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News » Carroll clearly sees his role Eye surgery should help 3-point shooter regain top form


Carroll clearly sees his role Eye surgery should help 3-point shooter regain top form


Carroll clearly sees his role Eye surgery should help 3-point shooter regain top form For Matt Carroll, last season was a blur - figuratively and literally.

First, his career temporarily turned fuzzy when he was traded by Charlotte to the Mavericks in the middle of the season. He had no real shot at getting into the rotation because the Mavericks scarcely had any real practice time for the first month he was with the team.

Second, his eyesight began to bother him, not a good thing for a 3-point shooter.

"I never wore glasses or contacts," Carroll said. "And last year, my vision just wasn't as good. I just noticed little things, like when I was driving and seeing signs and numbers and letters. So I thought when the season's over, I got to get it checked out.

"The doctor told me 'yeah, you definitely need something, either wearing contacts or you're a candidate for Lasik if you want to do it.'

"So I said I'm going to do it and get it corrected."

Two and a half weeks ago, Carroll had the surgery. He wore protective goggles when he was on the Basketball court for the required two weeks. In the preseason opener Monday, he ditched the goggles, but kept the headband to keep sweat from getting in his eyes.

And the results of the procedure have been remarkable, he said.

Remember, Carroll was a 27 percent shooter last season after the trade. It was nothing like what the Mavericks were hoping for out of the career 40-percent 3-point shooter. He was 1-of-8 from behind the arc in very limited time last season.

So has the Lasik helped?

"Big time," he said. "The first week was a little rough. But it feels so much better now."

To rewrite the great song by Johnny Nash, Carroll can see clearly now and the rain will come - as in, raining 3-pointers down on opponents. The only reminder of the surgery for the dead-eye shooter is the red-eye ring around his pupil. That will subside soon, he's been told.

"You can throw out last year," coach Rick Carlisle said. "The guy got here and the first month we had, like, one full practice. It was a tough situation.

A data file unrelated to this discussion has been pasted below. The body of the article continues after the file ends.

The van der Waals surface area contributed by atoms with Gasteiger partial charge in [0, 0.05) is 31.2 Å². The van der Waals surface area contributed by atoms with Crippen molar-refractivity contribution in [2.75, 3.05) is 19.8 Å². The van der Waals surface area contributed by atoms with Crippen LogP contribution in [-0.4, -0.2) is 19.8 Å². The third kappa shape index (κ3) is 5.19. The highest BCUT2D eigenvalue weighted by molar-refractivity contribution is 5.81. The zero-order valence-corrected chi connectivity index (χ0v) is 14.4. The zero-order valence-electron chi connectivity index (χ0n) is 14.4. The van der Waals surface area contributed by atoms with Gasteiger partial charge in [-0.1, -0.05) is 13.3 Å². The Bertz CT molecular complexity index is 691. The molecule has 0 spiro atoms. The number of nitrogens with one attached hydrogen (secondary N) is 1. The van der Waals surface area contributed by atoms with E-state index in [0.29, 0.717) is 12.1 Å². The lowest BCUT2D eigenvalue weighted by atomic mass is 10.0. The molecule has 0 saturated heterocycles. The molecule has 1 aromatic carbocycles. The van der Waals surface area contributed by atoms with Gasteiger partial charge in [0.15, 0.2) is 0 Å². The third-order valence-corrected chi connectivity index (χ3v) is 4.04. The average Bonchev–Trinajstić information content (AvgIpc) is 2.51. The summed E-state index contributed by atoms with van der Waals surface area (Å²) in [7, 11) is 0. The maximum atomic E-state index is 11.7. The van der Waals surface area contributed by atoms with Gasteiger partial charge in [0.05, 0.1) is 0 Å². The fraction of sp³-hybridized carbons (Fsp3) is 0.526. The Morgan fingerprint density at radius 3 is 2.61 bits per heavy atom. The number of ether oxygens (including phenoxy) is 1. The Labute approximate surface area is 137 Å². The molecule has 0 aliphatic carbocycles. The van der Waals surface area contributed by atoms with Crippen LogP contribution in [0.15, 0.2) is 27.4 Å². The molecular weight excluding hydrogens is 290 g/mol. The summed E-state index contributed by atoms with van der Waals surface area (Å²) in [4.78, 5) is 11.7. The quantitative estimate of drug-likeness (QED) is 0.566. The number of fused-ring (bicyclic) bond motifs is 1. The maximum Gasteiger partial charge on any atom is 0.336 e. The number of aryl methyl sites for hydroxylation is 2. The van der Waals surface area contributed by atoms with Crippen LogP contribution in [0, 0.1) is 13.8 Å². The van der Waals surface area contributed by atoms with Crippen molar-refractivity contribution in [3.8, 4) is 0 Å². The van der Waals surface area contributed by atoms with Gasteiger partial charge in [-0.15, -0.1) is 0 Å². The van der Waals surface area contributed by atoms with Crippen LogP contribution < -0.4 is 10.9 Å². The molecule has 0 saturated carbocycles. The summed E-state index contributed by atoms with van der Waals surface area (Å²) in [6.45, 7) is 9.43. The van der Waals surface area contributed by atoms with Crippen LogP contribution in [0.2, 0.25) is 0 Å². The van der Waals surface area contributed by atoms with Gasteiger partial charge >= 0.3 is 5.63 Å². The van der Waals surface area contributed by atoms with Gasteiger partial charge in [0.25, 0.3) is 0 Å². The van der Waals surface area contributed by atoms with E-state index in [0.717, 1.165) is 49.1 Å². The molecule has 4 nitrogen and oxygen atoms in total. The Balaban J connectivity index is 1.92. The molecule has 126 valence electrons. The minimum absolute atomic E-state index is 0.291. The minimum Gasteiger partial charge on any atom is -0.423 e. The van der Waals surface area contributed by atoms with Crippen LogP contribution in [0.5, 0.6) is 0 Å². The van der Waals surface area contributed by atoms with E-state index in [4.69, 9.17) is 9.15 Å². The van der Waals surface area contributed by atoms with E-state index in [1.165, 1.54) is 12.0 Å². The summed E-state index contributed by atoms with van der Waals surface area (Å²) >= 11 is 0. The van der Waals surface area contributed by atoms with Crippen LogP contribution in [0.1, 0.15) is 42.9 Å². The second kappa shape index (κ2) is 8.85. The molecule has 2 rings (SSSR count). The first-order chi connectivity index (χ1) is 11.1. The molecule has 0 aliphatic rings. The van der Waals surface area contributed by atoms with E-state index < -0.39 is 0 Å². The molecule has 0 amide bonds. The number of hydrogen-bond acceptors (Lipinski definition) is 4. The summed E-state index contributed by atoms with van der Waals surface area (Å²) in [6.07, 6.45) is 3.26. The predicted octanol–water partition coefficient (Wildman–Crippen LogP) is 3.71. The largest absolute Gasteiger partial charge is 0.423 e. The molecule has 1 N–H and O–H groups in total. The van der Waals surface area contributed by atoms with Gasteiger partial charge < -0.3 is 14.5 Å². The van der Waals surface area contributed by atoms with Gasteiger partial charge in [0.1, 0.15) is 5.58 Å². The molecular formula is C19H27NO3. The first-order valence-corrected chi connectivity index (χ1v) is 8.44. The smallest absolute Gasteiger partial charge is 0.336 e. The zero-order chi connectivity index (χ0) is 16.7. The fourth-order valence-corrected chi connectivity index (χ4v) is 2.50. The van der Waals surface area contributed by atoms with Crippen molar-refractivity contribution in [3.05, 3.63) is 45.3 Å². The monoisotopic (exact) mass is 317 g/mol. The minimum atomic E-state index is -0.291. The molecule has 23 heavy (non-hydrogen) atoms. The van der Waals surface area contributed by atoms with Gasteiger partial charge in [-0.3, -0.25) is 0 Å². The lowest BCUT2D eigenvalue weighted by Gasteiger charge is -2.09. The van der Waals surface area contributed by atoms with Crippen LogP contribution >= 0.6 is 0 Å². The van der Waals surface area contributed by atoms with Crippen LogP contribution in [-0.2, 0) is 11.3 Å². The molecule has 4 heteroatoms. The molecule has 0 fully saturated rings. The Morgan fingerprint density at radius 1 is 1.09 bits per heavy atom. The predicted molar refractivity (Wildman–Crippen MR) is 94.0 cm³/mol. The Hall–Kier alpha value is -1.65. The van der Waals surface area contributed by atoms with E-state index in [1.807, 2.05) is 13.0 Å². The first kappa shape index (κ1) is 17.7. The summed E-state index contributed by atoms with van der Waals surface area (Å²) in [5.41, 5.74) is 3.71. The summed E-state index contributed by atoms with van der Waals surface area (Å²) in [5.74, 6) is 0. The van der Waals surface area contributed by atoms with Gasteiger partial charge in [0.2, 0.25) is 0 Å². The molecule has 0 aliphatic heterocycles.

"We know he can make shots. Look at his career. He's got damn good numbers. The difference is he's had a summer of work to prepare for camp and he's been in a training camp for over a week now where he's familiar with our team and our system."

Carroll got the start in the preseason opener and made his only 3-point shot. And let's face it, that's the main way he's going to get on the floor. With the way the Mavericks are constituted, he should be able to get open shots. If he can hit from the perimeter and stretch the defense, he's a clear asset.

Just like his vision now.

Briefly: Shawn Marion, who missed the preseason opener as a precaution with a sore right calf, practiced Tuesday and said he expects to play Friday in Washington.

Carlisle said the 92 free throws Monday weren't because of overzealous replacement referees. "We did a bad job with unnecessary fouls," he said. "We know we have the best referees in pro sports in the NBA. Those guys will be back when they're back. In the meantime, I thought they [replacements] did an exceptionally good job. Go back and look at the film and all those fouls were fouls."

Though the exhibition opener was a loss, the Mavericks came away encouraged considering 40 percent of their starting lineup (Josh Howard and Marion) was missing. "Overall, defensively, we're going in the right direction," Jason Kidd said. "Last night was pretty impressive without Josh and Shawn, to compete with a team like Orlando."


Author: Fox Sports
Author's Website: http://www.foxsports.com
Added: October 8, 2009

 

 
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